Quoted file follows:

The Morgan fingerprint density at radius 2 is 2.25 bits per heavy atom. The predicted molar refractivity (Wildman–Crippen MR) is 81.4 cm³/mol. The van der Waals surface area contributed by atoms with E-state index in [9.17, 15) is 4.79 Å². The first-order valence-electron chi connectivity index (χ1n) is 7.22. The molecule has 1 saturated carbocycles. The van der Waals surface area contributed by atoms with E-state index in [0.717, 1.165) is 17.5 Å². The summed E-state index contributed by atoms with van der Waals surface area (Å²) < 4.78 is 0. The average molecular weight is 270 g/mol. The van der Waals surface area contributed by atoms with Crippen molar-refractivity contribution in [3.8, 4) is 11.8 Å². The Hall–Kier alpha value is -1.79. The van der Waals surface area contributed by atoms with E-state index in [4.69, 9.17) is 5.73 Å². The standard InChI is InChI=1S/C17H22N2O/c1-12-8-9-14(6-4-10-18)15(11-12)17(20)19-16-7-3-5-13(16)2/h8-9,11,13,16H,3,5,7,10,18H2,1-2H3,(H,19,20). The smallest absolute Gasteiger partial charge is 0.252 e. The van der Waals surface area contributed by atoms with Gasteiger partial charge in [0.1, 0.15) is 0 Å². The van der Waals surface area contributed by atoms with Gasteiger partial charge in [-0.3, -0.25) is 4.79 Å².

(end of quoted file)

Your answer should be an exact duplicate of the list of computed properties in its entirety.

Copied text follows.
The Morgan fingerprint density at radius 2 is 2.25 bits per heavy atom. The predicted molar refractivity (Wildman–Crippen MR) is 81.4 cm³/mol. The van der Waals surface area contributed by atoms with E-state index in [9.17, 15) is 4.79 Å². The first-order valence-electron chi connectivity index (χ1n) is 7.22. The molecule has 1 saturated carbocycles. The van der Waals surface area contributed by atoms with E-state index in [0.717, 1.165) is 17.5 Å². The summed E-state index contributed by atoms with van der Waals surface area (Å²) < 4.78 is 0. The average molecular weight is 270 g/mol. The van der Waals surface area contributed by atoms with Crippen molar-refractivity contribution in [3.8, 4) is 11.8 Å². The Hall–Kier alpha value is -1.79. The van der Waals surface area contributed by atoms with E-state index in [4.69, 9.17) is 5.73 Å². The standard InChI is InChI=1S/C17H22N2O/c1-12-8-9-14(6-4-10-18)15(11-12)17(20)19-16-7-3-5-13(16)2/h8-9,11,13,16H,3,5,7,10,18H2,1-2H3,(H,19,20). The smallest absolute Gasteiger partial charge is 0.252 e. The van der Waals surface area contributed by atoms with Gasteiger partial charge in [0.1, 0.15) is 0 Å². The van der Waals surface area contributed by atoms with Gasteiger partial charge in [-0.3, -0.25) is 4.79 Å².